And one more must read from the Center for Security Policy:

Sharia: The Threat to America

Team B II believes that the role played in this regard by shariah’s most sophisticated jihadists, the Muslim Brotherhood, is of particular concern.  Steeped in Islamic doctrine, and already embedded deep inside both the United States and our allies, the Brotherhood has become highly skilled in exploiting the civil liberties and multicultural proclivities of Western societies for the purpose of destroying the latter from within. As America’s top national security leadership continues to be guided by its post-modernist, scientific, and high-tech world-view, it neglects the reality that 7th Century impulses, enshrined in shariah, have reemerged as the most critical existential threat to constitutional governance and the freedom-loving, reason-driven principles that undergird Western civilization.

I found especially pleasing that the authors were scholarly in their approach.  They traced the contemporary jihadist movement not only back to its original theological roots, but also back to its temporal and contemporary roots in Sayyid Qutb, whom I have know about a long time.  Interestingly, he inveighed:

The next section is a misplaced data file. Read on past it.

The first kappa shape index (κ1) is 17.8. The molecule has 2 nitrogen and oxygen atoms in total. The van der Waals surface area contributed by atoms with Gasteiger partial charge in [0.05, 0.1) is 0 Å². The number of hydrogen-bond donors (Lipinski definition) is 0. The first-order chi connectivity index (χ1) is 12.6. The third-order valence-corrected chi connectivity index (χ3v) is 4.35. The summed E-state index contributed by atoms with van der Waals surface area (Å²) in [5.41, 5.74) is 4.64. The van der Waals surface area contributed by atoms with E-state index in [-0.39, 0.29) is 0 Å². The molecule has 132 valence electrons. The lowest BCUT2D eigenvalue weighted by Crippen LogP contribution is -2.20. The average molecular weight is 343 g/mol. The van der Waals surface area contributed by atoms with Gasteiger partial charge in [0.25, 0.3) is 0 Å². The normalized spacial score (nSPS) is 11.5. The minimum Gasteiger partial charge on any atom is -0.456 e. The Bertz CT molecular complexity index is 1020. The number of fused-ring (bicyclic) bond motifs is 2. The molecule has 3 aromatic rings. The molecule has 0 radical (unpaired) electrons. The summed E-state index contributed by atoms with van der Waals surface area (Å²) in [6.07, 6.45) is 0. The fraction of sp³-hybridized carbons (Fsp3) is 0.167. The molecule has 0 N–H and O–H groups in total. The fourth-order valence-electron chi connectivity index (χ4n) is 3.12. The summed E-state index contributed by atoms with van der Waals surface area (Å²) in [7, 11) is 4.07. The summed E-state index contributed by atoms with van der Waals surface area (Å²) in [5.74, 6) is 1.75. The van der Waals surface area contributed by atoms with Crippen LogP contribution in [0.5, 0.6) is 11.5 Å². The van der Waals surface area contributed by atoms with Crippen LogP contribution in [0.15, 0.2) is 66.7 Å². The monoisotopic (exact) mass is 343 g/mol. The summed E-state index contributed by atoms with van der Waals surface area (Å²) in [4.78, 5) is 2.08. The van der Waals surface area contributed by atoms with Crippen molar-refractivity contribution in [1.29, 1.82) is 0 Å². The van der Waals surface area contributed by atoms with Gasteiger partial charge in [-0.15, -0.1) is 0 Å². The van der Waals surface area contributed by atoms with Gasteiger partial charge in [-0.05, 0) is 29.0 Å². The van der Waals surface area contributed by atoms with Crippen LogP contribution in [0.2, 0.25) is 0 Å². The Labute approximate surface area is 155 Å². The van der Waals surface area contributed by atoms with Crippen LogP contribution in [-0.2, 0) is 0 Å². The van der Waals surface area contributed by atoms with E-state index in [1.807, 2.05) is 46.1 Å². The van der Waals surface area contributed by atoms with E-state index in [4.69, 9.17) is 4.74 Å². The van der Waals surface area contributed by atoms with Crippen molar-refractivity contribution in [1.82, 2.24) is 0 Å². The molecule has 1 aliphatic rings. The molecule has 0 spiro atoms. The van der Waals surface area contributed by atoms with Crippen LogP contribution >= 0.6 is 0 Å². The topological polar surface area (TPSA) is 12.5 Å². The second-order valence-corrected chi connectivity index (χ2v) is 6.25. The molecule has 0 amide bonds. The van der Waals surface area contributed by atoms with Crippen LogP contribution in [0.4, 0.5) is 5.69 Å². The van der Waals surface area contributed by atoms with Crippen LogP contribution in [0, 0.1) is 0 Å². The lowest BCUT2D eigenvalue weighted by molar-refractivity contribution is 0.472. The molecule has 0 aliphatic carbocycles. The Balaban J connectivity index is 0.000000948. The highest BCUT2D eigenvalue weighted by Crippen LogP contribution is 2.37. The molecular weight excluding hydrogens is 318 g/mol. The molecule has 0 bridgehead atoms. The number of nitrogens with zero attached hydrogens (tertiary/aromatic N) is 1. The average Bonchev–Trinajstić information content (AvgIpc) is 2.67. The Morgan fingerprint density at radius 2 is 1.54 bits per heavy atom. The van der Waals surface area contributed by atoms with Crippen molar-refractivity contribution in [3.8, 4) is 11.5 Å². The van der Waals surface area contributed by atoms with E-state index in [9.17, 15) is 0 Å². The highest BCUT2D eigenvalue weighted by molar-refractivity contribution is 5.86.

“`The American girl is well acquainted with her body’s seductive capacity,` he wrote. `She knows seductiveness lies in the round breasts, the full buttocks, and in the shapely thighs, sleek legs and she shows all this and does not hide it.` These curvy jezebels pursued boys with `wide, strapping chest[s]` and `ox muscles,` Qutb added with disgust.”

Seems that Qutb is giving us a little more information than we need if he actually believes that all of this is true, no?  Is he enjoying this discussion a little too much?

Whitewashing the Fort Hood Shootings: Redux on Christian Terrorism

BY Herschel Smith
4 years, 9 months ago

From the Weekly Standard: